Phoenicin Switch: Discovering the Trigger for Radical Phoenicin Production in Multiple Wild-Type Penicillium Species

Johan Vormsborg Christiansen, Thomas Isbrandt, Rasmus Asferg, Scott A. Jarmusch, Thomas Ostenfeld Larsen, Jens Christian Frisvad*

*Corresponding author for this work

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Society faces the challenge of storing energy from sustainable sources in inexpensive, nontoxic ways that do not deplete the limited resources of Earth. In this regard, quinone redox flow batteries have been proposed as ideal; however, industrially used quinones have traditionally been synthesized from fossil fuels. Therefore, we investigated the production of phoenicin (compound 1), a deep violet dibenzoquinone produced by certain Penicillium species, for its industrial potential. Strains grew as surface cultures on customized growth media with varying production parameters, and phoenicin production was assessed by ultrahigh-performance liquid chromatography-diode array detection-quadrupole time of flight mass spectrometry (UHPLC-DAD-QTOF MS) analysis of the supernatant. Phoenicin production was reliant on the sucrose concentration, and by varying that, we produced 4.94 ± 0.56 g/L phoenicin on a Czapek yeast autolysate broth (CY)-based medium with Penicillium phoeniceum (CBS 249.32) as the production host, with 71.91% phoenicin purity in the resulting medium broth. Unexpectedly, metabolites corresponding to phoenicin polymers were tentatively identified in P. phoeniceum, of which the dimer (diphoenicin) was a major chromatographic peak. An MS-based metabolomics study was conducted on P. atrosanguineum using feature-based molecular networking and multivariate statistics, and it was found that few or no known secondary metabolites besides phoenicin were secreted into the growth medium. Finally, the effects of sucrose, sodium nitrate, and yeast extract (YE) in the growth medium were investigated in a 23 full factorial design. The results indicated an optimal sucrose concentration of 92.87 g/L on CY when NaNO3 and YE were fixed at 3 and 5 g/L, respectively.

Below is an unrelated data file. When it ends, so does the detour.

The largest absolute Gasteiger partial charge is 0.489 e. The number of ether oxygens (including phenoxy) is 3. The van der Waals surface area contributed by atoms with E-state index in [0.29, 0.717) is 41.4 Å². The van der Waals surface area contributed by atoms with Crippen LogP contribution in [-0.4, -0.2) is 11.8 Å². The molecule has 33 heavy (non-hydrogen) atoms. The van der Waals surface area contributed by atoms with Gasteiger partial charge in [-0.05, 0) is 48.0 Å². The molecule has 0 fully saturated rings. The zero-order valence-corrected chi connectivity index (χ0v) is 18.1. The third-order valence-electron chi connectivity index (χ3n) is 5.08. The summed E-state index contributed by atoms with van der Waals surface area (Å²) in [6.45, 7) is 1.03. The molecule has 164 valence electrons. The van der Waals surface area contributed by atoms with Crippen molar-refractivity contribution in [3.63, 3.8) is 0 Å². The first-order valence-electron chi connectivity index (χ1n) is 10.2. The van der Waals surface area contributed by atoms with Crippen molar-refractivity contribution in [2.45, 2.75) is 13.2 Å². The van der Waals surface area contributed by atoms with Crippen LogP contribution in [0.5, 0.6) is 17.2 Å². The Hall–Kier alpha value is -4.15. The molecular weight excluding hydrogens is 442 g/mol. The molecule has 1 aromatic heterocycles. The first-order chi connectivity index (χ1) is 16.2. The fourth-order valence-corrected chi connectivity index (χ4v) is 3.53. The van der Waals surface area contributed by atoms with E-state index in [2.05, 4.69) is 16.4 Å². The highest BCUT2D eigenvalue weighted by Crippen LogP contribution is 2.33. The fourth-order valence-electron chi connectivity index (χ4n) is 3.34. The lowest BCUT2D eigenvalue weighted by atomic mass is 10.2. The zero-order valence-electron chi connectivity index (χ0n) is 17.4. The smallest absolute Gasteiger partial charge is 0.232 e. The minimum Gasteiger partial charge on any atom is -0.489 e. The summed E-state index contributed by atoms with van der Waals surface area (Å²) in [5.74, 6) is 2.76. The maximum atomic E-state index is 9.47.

IMPORTANCE This work was undertaken to explore the production of fungal quinones in wild-type strains for use as electrolytes in redox flow batteries. As society converts energy production in a more sustainable direction, it becomes increasingly more important to store sustainable energy in smart ways. Conventional battery technologies imply the use of highly toxic, expensive, and rare metals; thus, quinone redox flow batteries have been proposed to be a desirable alternative. In this study, we explored the possibility of producing the fungal quinone phoenicin in Penicillium spp. by changing the growth parameters. The production of other secondary metabolites and known mycotoxins was also investigated in a metabolomics study. It was shown that phoenicin production was activated by optimizing the carbon concentration of the medium, resulting in high titers and purity of the single metabolite.
Original languageEnglish
Article numbere0030222
JournalApplied and Environmental Microbiology
Issue number12
Number of pages16
Publication statusPublished - 2022


  • Quinone
  • Fungal secondary metabolites
  • Phoenicin
  • Phenicin
  • Penicillum
  • Fermentation
  • Cultivation
  • P. atrosanguineum
  • P. manginii
  • P. phoeniceum
  • P. chermesinum
  • Mass spectrometry
  • Feature-based molecular networking
  • Multivariate statistics
  • Full factorial
  • Design of experiment


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